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How We Use Pix4Dfields and our Drones for Variable Rate Spraying

Updated: Jan 2

Cost savings

One of the biggest reasons we love using drones to help farmers is the dramatic reduction in chemical and input costs we can help them achieve through targeted applications. When treating weeds, it is common to have isolated areas with high weed pressure, while the rest of the field may have low to moderate weed pressure. The drone's variable-rate spraying technology allows you to use the lowest effective rate in areas with low weed pressure and a higher rate in areas with high weed pressure. For maximum savings, farmers can choose to treat only the areas with high weed pressure.

In the example we use in this article, for a 24-acre field we treated to eliminate broadleaf weeds, the chemical cost alone to treat the whole field at the same rate would be $900. If we used a high rate on weed-infested areas and a low rate on the rest of the field, the chemical cost would be $635. If we exclusively treated the areas with high weed pressure, we could reduce that chemical cost down to $412.

This field was a relatively small example. As field sizes grow, the ability to unlock these savings increases.

This article will explain how we do weed detection and variable rate spraying in depth using Pix4Dfields and the DJI Agras T-40.


The detailed process of completing a mapping mission is beyond the scope of this article.

To do this analysis, you will need to collect a grid pattern of high-resolution images from a relatively low altitude above ground level (100–175 feet, if possible). This will give you the appropriate resolution to identify weed growth in a field.

Import images into Pix4D fields.

  • Open Pix4Dfields

  • Create a new mission.

  • Click Import Images and select the images from your mission.

  • Use accurate processing and the highest resolution available.

  • Click to start processing.

Build a field boundary and clip

  • Click the boundaries button.

  • Click to create points around the edge of the field. Since we plan to use this for a spray mission later, ensure the boundary is at least 15 feet inside any obstacles on the field edge (such as trees).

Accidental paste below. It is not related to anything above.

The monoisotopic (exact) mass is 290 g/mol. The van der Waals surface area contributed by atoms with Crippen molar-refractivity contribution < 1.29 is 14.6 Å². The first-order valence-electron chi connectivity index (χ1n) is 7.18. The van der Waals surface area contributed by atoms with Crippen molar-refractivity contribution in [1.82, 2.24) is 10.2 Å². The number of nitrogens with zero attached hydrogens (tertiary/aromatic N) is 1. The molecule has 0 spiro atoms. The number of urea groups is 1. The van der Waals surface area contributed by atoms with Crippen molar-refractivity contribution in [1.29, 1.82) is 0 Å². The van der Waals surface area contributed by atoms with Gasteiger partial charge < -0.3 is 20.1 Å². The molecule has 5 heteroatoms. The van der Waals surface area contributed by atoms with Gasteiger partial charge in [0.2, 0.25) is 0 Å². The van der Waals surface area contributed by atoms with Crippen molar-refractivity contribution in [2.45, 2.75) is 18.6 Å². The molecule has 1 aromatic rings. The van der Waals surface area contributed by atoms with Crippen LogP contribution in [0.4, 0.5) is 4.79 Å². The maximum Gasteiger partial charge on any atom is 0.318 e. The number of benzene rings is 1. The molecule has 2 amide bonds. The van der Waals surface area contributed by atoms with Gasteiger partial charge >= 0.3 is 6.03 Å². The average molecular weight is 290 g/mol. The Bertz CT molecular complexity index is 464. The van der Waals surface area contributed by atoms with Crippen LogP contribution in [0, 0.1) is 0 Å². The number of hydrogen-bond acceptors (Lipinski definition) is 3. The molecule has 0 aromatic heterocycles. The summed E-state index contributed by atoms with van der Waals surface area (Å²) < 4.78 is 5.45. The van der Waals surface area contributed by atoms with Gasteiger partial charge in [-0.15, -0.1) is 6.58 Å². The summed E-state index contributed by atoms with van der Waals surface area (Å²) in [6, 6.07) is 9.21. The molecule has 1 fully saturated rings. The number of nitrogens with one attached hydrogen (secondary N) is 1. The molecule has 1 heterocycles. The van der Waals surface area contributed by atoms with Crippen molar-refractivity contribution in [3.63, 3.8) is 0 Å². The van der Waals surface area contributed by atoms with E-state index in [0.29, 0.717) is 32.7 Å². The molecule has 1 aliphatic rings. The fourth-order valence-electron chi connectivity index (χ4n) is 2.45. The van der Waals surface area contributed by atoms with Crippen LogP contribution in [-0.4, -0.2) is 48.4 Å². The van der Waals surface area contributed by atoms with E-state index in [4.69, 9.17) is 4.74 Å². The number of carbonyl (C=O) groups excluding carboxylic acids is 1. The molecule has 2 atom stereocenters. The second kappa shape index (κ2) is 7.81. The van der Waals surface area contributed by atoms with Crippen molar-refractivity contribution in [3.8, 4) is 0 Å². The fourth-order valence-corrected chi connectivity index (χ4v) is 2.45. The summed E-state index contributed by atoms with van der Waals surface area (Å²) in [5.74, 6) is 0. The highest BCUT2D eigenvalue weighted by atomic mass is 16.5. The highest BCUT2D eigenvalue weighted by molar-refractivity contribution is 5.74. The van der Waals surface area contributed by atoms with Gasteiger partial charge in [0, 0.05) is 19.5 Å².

• Mark obstacles within the field with the "add hole" tool. Be sure to extend your hole a few feet past the edges of the obstacle to avoid potential crashes.

  • Click the trim button below the boundary name on the right of the screen and trim your mapping layer to fit the boundary.

Option 1: operation tool freehand

  • Click on the operation tool at the top left of your application.

  • Do not pre-fill grid cells.

  • Use your field boundary to create the area for the operation tool.

  • Choose gallons/ac as the units for your prescription map.

  • I like to adjust the cell size to around 10–20 feet for simplicity and to roughly align with the drone's spray pattern. I then rotate the grid to align with my planned spray route direction.

  • From there, we will draw in our sprayed area over the locations with high weed pressure.

  • We will use the paint bucket fill tool and click in an area we did not draw to fill in the rest of the map with our second prescription rate if we plan to spray at higher and lower rates.

  • The operation tool on the right allows you to set the spray rate for each of your rate zones.

  • Notes: You can do multiple different rates across the map.

Option 2: Magic Tool

  • The Magic tool is an AI feature detection tool in Pix4D fields that classifies a grid based on the image features inside each cell. This tool is useful for weed identification and plant health analysis to identify problem areas without drawing them manually.

  • Open the magic tool and select grid size and orientation.

  • Select wanted and unwanted cells until the output represents the weed areas accurately.

  • Clean up manually to add or subtract any area that was missed.

  • Save as an annotation

  • In the annotations tab, click copy all and duplicate to boundaries.

  • Open the annotations tool.

  • Click Use existing annotations to pre-fill the grid.

  • Select magic output AND overall boundary.

  • Continue as before with the magic tool output filled in.


  • Export output as a VRA mission.

  • Drag and drop a file onto a microSD card.

  • Insert the card into the remote, select the file, and click import.

  • Click begin

  • Select the file icon and select the variable rate mission you just created.

  • Click Use and begin spraying.

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